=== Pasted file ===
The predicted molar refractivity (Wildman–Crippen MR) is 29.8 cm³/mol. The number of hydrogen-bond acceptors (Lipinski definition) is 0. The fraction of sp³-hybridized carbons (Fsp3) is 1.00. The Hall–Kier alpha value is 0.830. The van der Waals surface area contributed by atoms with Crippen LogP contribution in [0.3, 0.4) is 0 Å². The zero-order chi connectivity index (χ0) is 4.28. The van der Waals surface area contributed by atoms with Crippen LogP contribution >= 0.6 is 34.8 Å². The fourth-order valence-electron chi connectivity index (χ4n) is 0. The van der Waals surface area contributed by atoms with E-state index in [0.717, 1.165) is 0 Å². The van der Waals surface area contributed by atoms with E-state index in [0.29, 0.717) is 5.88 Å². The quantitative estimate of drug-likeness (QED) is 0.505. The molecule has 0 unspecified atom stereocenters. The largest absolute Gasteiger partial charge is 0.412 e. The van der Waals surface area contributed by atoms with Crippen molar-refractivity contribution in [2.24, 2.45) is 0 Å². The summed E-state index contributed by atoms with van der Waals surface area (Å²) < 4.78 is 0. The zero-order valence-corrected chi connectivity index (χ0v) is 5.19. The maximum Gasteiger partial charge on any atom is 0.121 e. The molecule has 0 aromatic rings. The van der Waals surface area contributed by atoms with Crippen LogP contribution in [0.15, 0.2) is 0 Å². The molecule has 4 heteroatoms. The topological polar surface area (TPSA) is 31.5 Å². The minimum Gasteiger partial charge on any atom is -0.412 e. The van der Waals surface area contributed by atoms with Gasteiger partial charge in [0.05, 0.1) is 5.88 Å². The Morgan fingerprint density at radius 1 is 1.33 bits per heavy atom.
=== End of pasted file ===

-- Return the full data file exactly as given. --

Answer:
The predicted molar refractivity (Wildman–Crippen MR) is 29.8 cm³/mol. The number of hydrogen-bond acceptors (Lipinski definition) is 0. The fraction of sp³-hybridized carbons (Fsp3) is 1.00. The Hall–Kier alpha value is 0.830. The van der Waals surface area contributed by atoms with Crippen LogP contribution in [0.3, 0.4) is 0 Å². The zero-order chi connectivity index (χ0) is 4.28. The van der Waals surface area contributed by atoms with Crippen LogP contribution >= 0.6 is 34.8 Å². The fourth-order valence-electron chi connectivity index (χ4n) is 0. The van der Waals surface area contributed by atoms with E-state index in [0.717, 1.165) is 0 Å². The van der Waals surface area contributed by atoms with E-state index in [0.29, 0.717) is 5.88 Å². The quantitative estimate of drug-likeness (QED) is 0.505. The molecule has 0 unspecified atom stereocenters. The largest absolute Gasteiger partial charge is 0.412 e. The van der Waals surface area contributed by atoms with Crippen molar-refractivity contribution in [2.24, 2.45) is 0 Å². The summed E-state index contributed by atoms with van der Waals surface area (Å²) < 4.78 is 0. The zero-order valence-corrected chi connectivity index (χ0v) is 5.19. The maximum Gasteiger partial charge on any atom is 0.121 e. The molecule has 0 aromatic rings. The van der Waals surface area contributed by atoms with Crippen LogP contribution in [0.15, 0.2) is 0 Å². The molecule has 4 heteroatoms. The topological polar surface area (TPSA) is 31.5 Å². The minimum Gasteiger partial charge on any atom is -0.412 e. The van der Waals surface area contributed by atoms with Gasteiger partial charge in [0.05, 0.1) is 5.88 Å². The Morgan fingerprint density at radius 1 is 1.33 bits per heavy atom.